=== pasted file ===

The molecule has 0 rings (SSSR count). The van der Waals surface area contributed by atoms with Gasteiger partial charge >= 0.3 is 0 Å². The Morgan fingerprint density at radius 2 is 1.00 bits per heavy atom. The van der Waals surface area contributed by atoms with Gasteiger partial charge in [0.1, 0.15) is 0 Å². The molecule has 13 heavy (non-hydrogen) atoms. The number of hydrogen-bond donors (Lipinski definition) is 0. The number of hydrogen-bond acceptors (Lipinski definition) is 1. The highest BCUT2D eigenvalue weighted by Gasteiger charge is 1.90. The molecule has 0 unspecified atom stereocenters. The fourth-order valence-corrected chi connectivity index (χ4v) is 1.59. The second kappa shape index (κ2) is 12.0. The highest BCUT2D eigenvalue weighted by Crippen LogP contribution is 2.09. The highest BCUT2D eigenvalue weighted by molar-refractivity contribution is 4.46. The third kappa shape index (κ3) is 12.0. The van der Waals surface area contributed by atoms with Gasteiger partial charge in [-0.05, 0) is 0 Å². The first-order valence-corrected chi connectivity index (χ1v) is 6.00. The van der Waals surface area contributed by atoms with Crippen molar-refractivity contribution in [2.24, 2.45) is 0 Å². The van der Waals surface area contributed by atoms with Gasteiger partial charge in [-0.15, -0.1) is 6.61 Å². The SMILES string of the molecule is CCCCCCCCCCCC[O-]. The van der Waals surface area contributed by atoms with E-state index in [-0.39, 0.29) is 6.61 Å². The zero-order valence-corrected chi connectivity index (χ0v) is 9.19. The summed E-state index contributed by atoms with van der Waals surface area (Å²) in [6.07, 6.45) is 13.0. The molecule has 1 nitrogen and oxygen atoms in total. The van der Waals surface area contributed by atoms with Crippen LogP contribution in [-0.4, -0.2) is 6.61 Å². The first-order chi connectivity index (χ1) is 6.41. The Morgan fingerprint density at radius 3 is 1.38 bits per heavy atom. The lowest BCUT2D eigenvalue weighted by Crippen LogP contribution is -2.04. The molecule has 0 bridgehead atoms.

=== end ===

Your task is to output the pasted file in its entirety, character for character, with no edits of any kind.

The molecule has 0 rings (SSSR count). The van der Waals surface area contributed by atoms with Gasteiger partial charge >= 0.3 is 0 Å². The Morgan fingerprint density at radius 2 is 1.00 bits per heavy atom. The van der Waals surface area contributed by atoms with Gasteiger partial charge in [0.1, 0.15) is 0 Å². The molecule has 13 heavy (non-hydrogen) atoms. The number of hydrogen-bond donors (Lipinski definition) is 0. The number of hydrogen-bond acceptors (Lipinski definition) is 1. The highest BCUT2D eigenvalue weighted by Gasteiger charge is 1.90. The molecule has 0 unspecified atom stereocenters. The fourth-order valence-corrected chi connectivity index (χ4v) is 1.59. The second kappa shape index (κ2) is 12.0. The highest BCUT2D eigenvalue weighted by Crippen LogP contribution is 2.09. The highest BCUT2D eigenvalue weighted by molar-refractivity contribution is 4.46. The third kappa shape index (κ3) is 12.0. The van der Waals surface area contributed by atoms with Gasteiger partial charge in [-0.05, 0) is 0 Å². The first-order valence-corrected chi connectivity index (χ1v) is 6.00. The van der Waals surface area contributed by atoms with Crippen molar-refractivity contribution in [2.24, 2.45) is 0 Å². The van der Waals surface area contributed by atoms with Gasteiger partial charge in [-0.15, -0.1) is 6.61 Å². The SMILES string of the molecule is CCCCCCCCCCCC[O-]. The van der Waals surface area contributed by atoms with E-state index in [-0.39, 0.29) is 6.61 Å². The zero-order valence-corrected chi connectivity index (χ0v) is 9.19. The summed E-state index contributed by atoms with van der Waals surface area (Å²) in [6.07, 6.45) is 13.0. The molecule has 1 nitrogen and oxygen atoms in total. The van der Waals surface area contributed by atoms with Crippen LogP contribution in [-0.4, -0.2) is 6.61 Å². The first-order chi connectivity index (χ1) is 6.41. The Morgan fingerprint density at radius 3 is 1.38 bits per heavy atom. The lowest BCUT2D eigenvalue weighted by Crippen LogP contribution is -2.04. The molecule has 0 bridgehead atoms.